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Group wants rollbacks of some IA voting restrictions; RSV, Flu, COVID: KY faces "Triple Threat" this winter; Appeals court halts special master review of documents seized at Mar-a-Lago.

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The Senate passes a bill forcing a labor agreement in an effort to avoid a costly railway worker strike. The House Ways and Means Committee has former President Trump's tax returns in hand. The Agriculture Committee is looking at possible regulations for cryptocurrency following the collapse of cryptocurrency giant FTX. The Supreme Court will be reviewing the legality of Biden s student debt relief program next year. Anti-semitic comments from Ye spark the deletion of tweets from the the House Judiciary Committee GOP's Twitter account.

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The first-ever "trout-safe" certification goes to an Idaho fish farm, the Healthy Housing Initiative helps improve rural communities' livability, and if Oklahoma is calling to you, a new database makes it easier for buyers and builders to find available lots.

Added Protection for Abortion Access in MT Could be Overturned

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Friday, April 1, 2022   

Montana is part of a national trend of increasing challenges to abortion access. An injunction was placed on three abortion restriction bills passed in the 2021 session. Now, Attorney General Austin Knudsen wants the state Supreme Court to lift the injunction.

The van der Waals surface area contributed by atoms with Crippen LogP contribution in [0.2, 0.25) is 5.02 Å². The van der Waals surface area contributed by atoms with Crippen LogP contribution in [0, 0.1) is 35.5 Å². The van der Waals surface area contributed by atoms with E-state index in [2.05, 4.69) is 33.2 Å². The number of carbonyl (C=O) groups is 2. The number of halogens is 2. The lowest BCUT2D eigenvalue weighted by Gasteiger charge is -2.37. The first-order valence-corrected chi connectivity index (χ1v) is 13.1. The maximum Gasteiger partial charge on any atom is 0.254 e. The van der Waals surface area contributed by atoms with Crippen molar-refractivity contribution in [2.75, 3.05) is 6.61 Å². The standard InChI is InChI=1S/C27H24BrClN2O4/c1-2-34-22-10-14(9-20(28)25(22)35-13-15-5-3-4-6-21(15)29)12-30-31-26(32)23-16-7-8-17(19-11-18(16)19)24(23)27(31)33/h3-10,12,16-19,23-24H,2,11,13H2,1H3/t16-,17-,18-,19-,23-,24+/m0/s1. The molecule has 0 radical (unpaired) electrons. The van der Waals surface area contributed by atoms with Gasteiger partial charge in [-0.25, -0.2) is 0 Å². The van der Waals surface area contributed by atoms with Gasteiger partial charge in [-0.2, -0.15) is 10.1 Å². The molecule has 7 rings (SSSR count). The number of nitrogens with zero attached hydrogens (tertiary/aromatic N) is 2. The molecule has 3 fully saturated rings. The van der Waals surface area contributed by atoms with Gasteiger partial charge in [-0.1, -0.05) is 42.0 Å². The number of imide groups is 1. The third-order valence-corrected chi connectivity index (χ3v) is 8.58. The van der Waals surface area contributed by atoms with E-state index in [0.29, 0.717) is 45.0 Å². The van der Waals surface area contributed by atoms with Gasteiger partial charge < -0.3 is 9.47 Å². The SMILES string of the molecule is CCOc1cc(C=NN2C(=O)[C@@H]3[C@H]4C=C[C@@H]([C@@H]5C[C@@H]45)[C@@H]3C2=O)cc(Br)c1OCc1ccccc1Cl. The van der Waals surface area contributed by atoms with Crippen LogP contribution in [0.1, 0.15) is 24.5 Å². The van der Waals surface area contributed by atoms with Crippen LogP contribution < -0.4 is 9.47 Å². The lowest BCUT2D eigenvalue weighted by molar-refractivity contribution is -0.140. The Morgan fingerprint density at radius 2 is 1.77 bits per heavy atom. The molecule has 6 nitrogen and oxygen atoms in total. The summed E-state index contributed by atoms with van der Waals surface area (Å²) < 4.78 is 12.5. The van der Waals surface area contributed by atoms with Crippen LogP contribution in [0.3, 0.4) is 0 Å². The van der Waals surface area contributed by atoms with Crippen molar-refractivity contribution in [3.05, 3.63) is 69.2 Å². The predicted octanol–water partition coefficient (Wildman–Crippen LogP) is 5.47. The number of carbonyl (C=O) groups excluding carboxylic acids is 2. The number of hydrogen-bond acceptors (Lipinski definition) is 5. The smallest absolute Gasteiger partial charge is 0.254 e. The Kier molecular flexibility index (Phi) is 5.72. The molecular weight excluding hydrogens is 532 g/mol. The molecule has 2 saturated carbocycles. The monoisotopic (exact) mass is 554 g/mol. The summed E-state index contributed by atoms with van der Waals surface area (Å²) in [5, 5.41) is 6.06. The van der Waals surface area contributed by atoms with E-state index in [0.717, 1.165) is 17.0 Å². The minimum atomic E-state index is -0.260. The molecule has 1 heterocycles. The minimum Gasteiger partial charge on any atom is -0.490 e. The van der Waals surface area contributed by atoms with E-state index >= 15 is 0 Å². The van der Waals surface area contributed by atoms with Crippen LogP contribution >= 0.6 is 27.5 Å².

The barrier to the bills being enforced is a 1999 case, Armstrong v. State, in which abortion access was linked to Montana's privacy protections. Knudsen called the decision "judicial activism."

Caitlin Borgmann, executive director of the ACLU of Montana, described the Armstrong decision as "Montana's Roe v. Wade."

"Without overturning Armstrong, they know that the measures like the ones that passed in 2021 are unconstitutional," she said. "I think that's pretty obvious, and that's why the attorney general is asking the Montana Supreme Court to overturn Armstrong."

The ACLU of Montana, along with the National Women's Law Center and the Center for Reproductive Rights, have filed a "friend of the court" brief, asking the court to keep the Armstrong decision in place. The bills lawmakers passed in 2021 restrict abortion after 20 weeks, require ultrasounds for patients seeking abortions and create barriers to obtaining abortion medication in person and by mail.

Borgman said a contingent of Montana politicians has made it their mission to stop abortions, but past polls have shown the majority of Montanans believe the medical procedure should be legal, in all or most cases.

"I don't think that that threat necessarily represents the will of Montanans as a whole," she said, "and Montana is just different, in that we have this specific protection in the Montana Constitution."

Borgmann said overturning the privacy protections in the Armstrong decision would affect more than just abortion access. She contended it would harm the state's most vulnerable populations, especially members of the LGBTQ community.

"These laws are a clear and deliberate attempt by politicians to undermine and denigrate the Montana Constitution," she said, " and not just the right to abortion, but the right to privacy more generally."


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